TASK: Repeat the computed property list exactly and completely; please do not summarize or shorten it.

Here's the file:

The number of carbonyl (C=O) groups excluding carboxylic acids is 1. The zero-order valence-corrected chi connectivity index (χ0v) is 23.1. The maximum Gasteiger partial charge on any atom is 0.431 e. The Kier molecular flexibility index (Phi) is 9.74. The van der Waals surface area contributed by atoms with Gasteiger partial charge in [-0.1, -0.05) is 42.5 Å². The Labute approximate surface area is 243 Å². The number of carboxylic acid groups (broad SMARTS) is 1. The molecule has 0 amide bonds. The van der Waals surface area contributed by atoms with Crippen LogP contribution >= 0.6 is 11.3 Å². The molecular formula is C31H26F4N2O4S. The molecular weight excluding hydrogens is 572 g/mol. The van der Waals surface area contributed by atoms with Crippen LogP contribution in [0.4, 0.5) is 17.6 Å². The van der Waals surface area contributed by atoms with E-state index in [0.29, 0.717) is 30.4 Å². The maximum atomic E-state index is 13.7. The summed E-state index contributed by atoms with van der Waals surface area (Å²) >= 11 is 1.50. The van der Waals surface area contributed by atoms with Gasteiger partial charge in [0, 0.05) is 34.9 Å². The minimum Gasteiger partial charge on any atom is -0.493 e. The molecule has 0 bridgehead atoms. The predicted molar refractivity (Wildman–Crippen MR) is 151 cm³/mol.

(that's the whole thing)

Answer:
The number of carbonyl (C=O) groups excluding carboxylic acids is 1. The zero-order valence-corrected chi connectivity index (χ0v) is 23.1. The maximum Gasteiger partial charge on any atom is 0.431 e. The Kier molecular flexibility index (Phi) is 9.74. The van der Waals surface area contributed by atoms with Gasteiger partial charge in [-0.1, -0.05) is 42.5 Å². The Labute approximate surface area is 243 Å². The number of carboxylic acid groups (broad SMARTS) is 1. The molecule has 0 amide bonds. The van der Waals surface area contributed by atoms with Crippen LogP contribution >= 0.6 is 11.3 Å². The molecular formula is C31H26F4N2O4S. The molecular weight excluding hydrogens is 572 g/mol. The van der Waals surface area contributed by atoms with Crippen LogP contribution in [0.4, 0.5) is 17.6 Å². The van der Waals surface area contributed by atoms with E-state index in [0.29, 0.717) is 30.4 Å². The maximum atomic E-state index is 13.7. The summed E-state index contributed by atoms with van der Waals surface area (Å²) >= 11 is 1.50. The van der Waals surface area contributed by atoms with Gasteiger partial charge in [0, 0.05) is 34.9 Å². The minimum Gasteiger partial charge on any atom is -0.493 e. The molecule has 0 bridgehead atoms. The predicted molar refractivity (Wildman–Crippen MR) is 151 cm³/mol.